Everyone is called to enter the kingdom. First announced to the children of Israel, this messianic kingdom is intended to accept men of all nations. To enter it, one must first accept Jesus' word:

The word of the Lord is compared to a seed which is sown in a field; those who hear it with faith and are numbered among the little flock of Christ have truly received the kingdom. Then, by its own power, the seed sprouts and grows until the harvest.
-- CCC 543

Saturday, January 23, 2010

Third Sunday, C: Christ, Eternal High Priest, opens the book of the Law before the assembly - He opens His saving Heart on the Cross

His law is love!

8, 2-4, 5-6, 8-10; Psalm 19,; 1 Corinthians 12, 12-30; St. Luke 1, 1-4; 4, 14-21

Nehemiah reads out the law and the people fall down in worship before these "ten words" of the Divine Lawgiver. The Lord proclaims the words of Isaiah and reveals that they point to Him, the Word Incarnate. Do we rejoice that the day of the Lord has arrived? How do we worship the One who is now truly present among us?

The Lord knows who he is, not simply because as a good Jew he reads Isaiah, but with every fiber of his divine Personhood: he is the God-man, the divine Messiah foretold and exalted by the holy prophets. The Lord reads the words of Isaiah to the assembly in the synagogue with the purpose of declaring the truth of his divinity to the whole world: "Today this scripture has been fulfilled in your hearing." (Lk 4: 21)

The Messiah's characteristics are revealed above all in the "Servant songs." (Cf. Isa 42: 1-9; cf. Mt 12:18-21; Jn 1:32-34; then cf. Isa 49: 1-6; cf. Mt 3:17; Lk 2:32; finally cf. Isa 50:4-10 and Isa 52: 13- 53: 12.) These songs proclaim the meaning of Jesus' Passion and show how he will pour out the Holy Spirit to give life to the many: not as an outsider, but by embracing our "form as slave." (Phil 2:7) Taking our death upon himself, he can communicate to us his own Spirit of life. (CCC 713)

This is why Christ inaugurates the proclamation of the Good News by making his own the following passage from Isaiah: (Isa 61: 1-2; cf. Lk 4: 18-19)

The Spirit of the Lord God is upon me,
because the Lord has anointed me to bring good tidings to the afflicted; he has sent me to bind up the broken hearted, to proclaim liberty to the captives, and the opening of the prison to those who are bound; to proclaim the year of the Lord's favor.

(CCC 714)

The anointing by which Christ brings "good tidings", binds up the "brokenhearted", and frees those imprisoned is carried out in our midst, at this moment, only in the Holy Spirit, poured out upon us by the Lord-Messiah according to the heavenly Father's loving plan for our redemption. Only in that Spirit of love can we call out to Christ as Lord in faith. Only in that Spirit do we receive and give authentic love.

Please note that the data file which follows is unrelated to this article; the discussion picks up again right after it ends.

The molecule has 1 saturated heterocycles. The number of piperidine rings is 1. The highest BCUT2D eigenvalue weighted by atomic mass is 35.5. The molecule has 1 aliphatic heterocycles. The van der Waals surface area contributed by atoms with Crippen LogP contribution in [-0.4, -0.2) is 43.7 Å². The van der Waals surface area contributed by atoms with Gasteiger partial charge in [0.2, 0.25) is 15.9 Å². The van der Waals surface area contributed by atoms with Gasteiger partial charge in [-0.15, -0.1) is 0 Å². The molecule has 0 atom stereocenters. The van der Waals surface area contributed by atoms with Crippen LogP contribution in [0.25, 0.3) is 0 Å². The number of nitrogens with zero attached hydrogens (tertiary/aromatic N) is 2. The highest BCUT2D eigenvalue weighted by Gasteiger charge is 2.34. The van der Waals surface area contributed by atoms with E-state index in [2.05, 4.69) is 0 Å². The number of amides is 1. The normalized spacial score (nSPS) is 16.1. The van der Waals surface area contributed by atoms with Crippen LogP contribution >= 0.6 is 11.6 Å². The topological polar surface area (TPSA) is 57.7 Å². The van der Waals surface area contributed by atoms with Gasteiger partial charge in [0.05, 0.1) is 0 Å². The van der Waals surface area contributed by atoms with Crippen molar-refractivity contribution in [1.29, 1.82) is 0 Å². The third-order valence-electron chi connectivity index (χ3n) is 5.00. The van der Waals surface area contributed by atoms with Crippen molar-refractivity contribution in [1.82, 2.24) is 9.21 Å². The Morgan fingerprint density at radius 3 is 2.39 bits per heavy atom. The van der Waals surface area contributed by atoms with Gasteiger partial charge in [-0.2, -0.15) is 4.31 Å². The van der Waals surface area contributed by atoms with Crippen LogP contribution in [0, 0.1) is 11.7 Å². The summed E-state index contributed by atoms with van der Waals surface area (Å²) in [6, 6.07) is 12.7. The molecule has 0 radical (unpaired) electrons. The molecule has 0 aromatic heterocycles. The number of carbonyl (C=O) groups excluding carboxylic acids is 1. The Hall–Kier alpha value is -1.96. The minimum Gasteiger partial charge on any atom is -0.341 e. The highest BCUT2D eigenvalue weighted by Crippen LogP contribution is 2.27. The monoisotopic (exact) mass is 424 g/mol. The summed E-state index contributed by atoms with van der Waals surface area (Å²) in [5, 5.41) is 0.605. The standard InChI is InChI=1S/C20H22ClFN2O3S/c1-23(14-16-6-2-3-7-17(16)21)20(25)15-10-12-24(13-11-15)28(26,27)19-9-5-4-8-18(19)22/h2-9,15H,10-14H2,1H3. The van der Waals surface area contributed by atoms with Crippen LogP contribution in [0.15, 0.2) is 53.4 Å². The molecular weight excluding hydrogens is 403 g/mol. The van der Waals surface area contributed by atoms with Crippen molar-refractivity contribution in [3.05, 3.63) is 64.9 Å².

The prophetic texts that directly concern the sending of the Holy Spirit are oracles by which God speaks to the heart of his people in the language of the promise, with the accents of "love and fidelity." (Cf. Ezek 11:19; 36: 25-28; 37: 1-14; Jer 31:31-34; and cf. Joel 3: 1-5.) St. Peter will proclaim their fulfillment on the morning of Pentecost. (Cf. Acts 2: 17-21) According to these promises, at the "end time" the Lord's Spirit will renew the hearts of men, engraving a new law in them. He will gather and reconcile the scattered and divided peoples; he will transform the first creation, and God will dwell there with men in peace. (CCC 715)

We live out our love for the Lord when we confidently declare that he is Lord and God to all we meet. Others will know we love them if we declare the divinity of the Savior, he who alone can forgive our sins, heal us and raise us up to holiness and joy.

Let's pray for each other until, again next week, we "meet Christ in the liturgy", Father Cusick
(See also nos. 436, 544, 695, 714, 1168, 1286, 2443 in the Catechism of the Catholic Church.)

Meeting Christ in the Liturgy (Publish with permission.)

Art: Illuminated Gospel, Unknown, Anglo-Saxon, possibly Canterbury, about 1000.

Saturday, 2d Wk: "Jesus came with his disciples into the house"

Again the crowd gathered, making it impossible for them even to eat. When his relatives heard of this they set out to seize him, for they said, “He is out of his mind.”

Sin is present in human history; any attempt to ignore it or to give this dark reality other names would be futile. To try to understand what sin is, one must first recognize the profound relation of man to God, for only in this relationship is the evil of sin unmasked in its true identity as humanity's rejection of God and opposition to him, even as it continues to weigh heavy on human life and history.
-- CCC 386

Friday, January 22, 2010

Friday, 2d Wk: "He appointed Twelve"

... whom he also named Apostles, that they might be with him and he might send them forth to preach and to have authority to drive out demons

Christ himself chose the apostles and gave them a share in his mission and authority. Raised to the Father's right hand, he has not forsaken his flock but he keeps it under his constant protection through the apostles, and guides it still through these same pastors who continue his work today. Thus, it is Christ whose gift it is that some be apostles, others pastors. He continues to act through the bishops.
-- CCC 1575

Wednesday, January 20, 2010

Wednesday, 2d Wk: “Is it lawful to do good on the sabbath?"

“Is it lawful to do good on the sabbath rather than to do evil,
to save life rather than to destroy it?”
But they remained silent.
Looking around at them with anger
and grieved at their hardness of heart,
Jesus said to the man, “Stretch out your hand.”
He stretched it out and his hand was restored.
-- Mk 3:1-6